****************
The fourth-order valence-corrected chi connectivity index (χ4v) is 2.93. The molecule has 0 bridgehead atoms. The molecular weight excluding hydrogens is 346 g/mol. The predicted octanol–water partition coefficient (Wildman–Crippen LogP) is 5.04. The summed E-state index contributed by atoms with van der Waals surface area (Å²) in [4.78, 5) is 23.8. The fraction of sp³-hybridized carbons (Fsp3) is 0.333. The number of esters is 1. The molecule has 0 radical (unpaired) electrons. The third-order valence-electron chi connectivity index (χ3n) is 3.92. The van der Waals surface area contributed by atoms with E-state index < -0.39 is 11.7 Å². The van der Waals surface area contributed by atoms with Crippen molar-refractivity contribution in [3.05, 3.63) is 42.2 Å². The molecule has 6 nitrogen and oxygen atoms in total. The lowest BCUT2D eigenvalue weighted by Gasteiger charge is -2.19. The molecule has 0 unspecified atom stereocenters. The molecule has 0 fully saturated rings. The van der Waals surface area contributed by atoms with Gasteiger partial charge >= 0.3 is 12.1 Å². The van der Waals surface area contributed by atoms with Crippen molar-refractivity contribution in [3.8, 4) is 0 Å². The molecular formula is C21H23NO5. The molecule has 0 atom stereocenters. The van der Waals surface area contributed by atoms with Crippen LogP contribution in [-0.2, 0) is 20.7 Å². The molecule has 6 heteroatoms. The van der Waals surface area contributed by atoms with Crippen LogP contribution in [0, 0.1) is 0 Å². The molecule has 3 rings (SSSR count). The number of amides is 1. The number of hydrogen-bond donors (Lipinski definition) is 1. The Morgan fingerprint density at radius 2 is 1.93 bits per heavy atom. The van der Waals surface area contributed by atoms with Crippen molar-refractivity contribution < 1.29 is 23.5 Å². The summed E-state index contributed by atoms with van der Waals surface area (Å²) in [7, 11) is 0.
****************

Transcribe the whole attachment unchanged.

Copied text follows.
The fourth-order valence-corrected chi connectivity index (χ4v) is 2.93. The molecule has 0 bridgehead atoms. The molecular weight excluding hydrogens is 346 g/mol. The predicted octanol–water partition coefficient (Wildman–Crippen LogP) is 5.04. The summed E-state index contributed by atoms with van der Waals surface area (Å²) in [4.78, 5) is 23.8. The fraction of sp³-hybridized carbons (Fsp3) is 0.333. The number of esters is 1. The molecule has 0 radical (unpaired) electrons. The third-order valence-electron chi connectivity index (χ3n) is 3.92. The van der Waals surface area contributed by atoms with E-state index < -0.39 is 11.7 Å². The van der Waals surface area contributed by atoms with Crippen molar-refractivity contribution in [3.05, 3.63) is 42.2 Å². The molecule has 6 nitrogen and oxygen atoms in total. The lowest BCUT2D eigenvalue weighted by Gasteiger charge is -2.19. The molecule has 0 unspecified atom stereocenters. The molecule has 0 fully saturated rings. The van der Waals surface area contributed by atoms with Gasteiger partial charge >= 0.3 is 12.1 Å². The van der Waals surface area contributed by atoms with Crippen molar-refractivity contribution in [3.8, 4) is 0 Å². The molecular formula is C21H23NO5. The molecule has 0 atom stereocenters. The van der Waals surface area contributed by atoms with Crippen LogP contribution in [-0.2, 0) is 20.7 Å². The molecule has 6 heteroatoms. The van der Waals surface area contributed by atoms with Crippen LogP contribution in [0, 0.1) is 0 Å². The molecule has 3 rings (SSSR count). The number of amides is 1. The number of hydrogen-bond donors (Lipinski definition) is 1. The Morgan fingerprint density at radius 2 is 1.93 bits per heavy atom. The van der Waals surface area contributed by atoms with Crippen molar-refractivity contribution < 1.29 is 23.5 Å². The summed E-state index contributed by atoms with van der Waals surface area (Å²) in [7, 11) is 0.